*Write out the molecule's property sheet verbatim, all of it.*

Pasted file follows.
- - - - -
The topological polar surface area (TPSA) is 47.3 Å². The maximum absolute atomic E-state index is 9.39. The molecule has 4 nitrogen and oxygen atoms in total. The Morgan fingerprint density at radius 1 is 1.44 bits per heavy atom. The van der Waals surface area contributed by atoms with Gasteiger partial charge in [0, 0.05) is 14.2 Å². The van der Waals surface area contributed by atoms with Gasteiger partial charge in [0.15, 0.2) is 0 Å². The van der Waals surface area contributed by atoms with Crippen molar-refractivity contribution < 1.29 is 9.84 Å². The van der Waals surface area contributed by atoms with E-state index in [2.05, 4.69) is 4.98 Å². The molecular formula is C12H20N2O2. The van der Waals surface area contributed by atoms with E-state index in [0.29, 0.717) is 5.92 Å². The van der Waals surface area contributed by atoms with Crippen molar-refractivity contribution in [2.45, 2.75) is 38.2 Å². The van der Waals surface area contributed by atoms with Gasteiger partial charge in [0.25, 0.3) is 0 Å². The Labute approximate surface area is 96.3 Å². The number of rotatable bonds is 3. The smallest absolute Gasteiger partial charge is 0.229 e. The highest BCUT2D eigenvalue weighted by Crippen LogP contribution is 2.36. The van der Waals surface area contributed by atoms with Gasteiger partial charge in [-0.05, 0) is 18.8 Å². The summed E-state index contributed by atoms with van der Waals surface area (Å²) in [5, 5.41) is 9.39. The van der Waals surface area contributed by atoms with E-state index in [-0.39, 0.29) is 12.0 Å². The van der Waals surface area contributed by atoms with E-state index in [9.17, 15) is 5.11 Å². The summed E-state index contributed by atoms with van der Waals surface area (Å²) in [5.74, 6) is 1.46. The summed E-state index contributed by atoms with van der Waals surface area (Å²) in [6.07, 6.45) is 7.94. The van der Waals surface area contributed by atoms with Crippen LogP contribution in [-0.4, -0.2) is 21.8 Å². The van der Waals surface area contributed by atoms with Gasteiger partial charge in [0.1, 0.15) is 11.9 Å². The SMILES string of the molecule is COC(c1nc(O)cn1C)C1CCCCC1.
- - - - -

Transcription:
The topological polar surface area (TPSA) is 47.3 Å². The maximum absolute atomic E-state index is 9.39. The molecule has 4 nitrogen and oxygen atoms in total. The Morgan fingerprint density at radius 1 is 1.44 bits per heavy atom. The van der Waals surface area contributed by atoms with Gasteiger partial charge in [0, 0.05) is 14.2 Å². The van der Waals surface area contributed by atoms with Gasteiger partial charge in [0.15, 0.2) is 0 Å². The van der Waals surface area contributed by atoms with Crippen molar-refractivity contribution < 1.29 is 9.84 Å². The van der Waals surface area contributed by atoms with E-state index in [2.05, 4.69) is 4.98 Å². The molecular formula is C12H20N2O2. The van der Waals surface area contributed by atoms with E-state index in [0.29, 0.717) is 5.92 Å². The van der Waals surface area contributed by atoms with Crippen molar-refractivity contribution in [2.45, 2.75) is 38.2 Å². The van der Waals surface area contributed by atoms with Gasteiger partial charge in [0.25, 0.3) is 0 Å². The Labute approximate surface area is 96.3 Å². The number of rotatable bonds is 3. The smallest absolute Gasteiger partial charge is 0.229 e. The highest BCUT2D eigenvalue weighted by Crippen LogP contribution is 2.36. The van der Waals surface area contributed by atoms with Gasteiger partial charge in [-0.05, 0) is 18.8 Å². The summed E-state index contributed by atoms with van der Waals surface area (Å²) in [5, 5.41) is 9.39. The van der Waals surface area contributed by atoms with E-state index in [-0.39, 0.29) is 12.0 Å². The van der Waals surface area contributed by atoms with E-state index in [9.17, 15) is 5.11 Å². The summed E-state index contributed by atoms with van der Waals surface area (Å²) in [5.74, 6) is 1.46. The summed E-state index contributed by atoms with van der Waals surface area (Å²) in [6.07, 6.45) is 7.94. The van der Waals surface area contributed by atoms with Crippen LogP contribution in [-0.4, -0.2) is 21.8 Å². The van der Waals surface area contributed by atoms with Gasteiger partial charge in [0.1, 0.15) is 11.9 Å². The SMILES string of the molecule is COC(c1nc(O)cn1C)C1CCCCC1.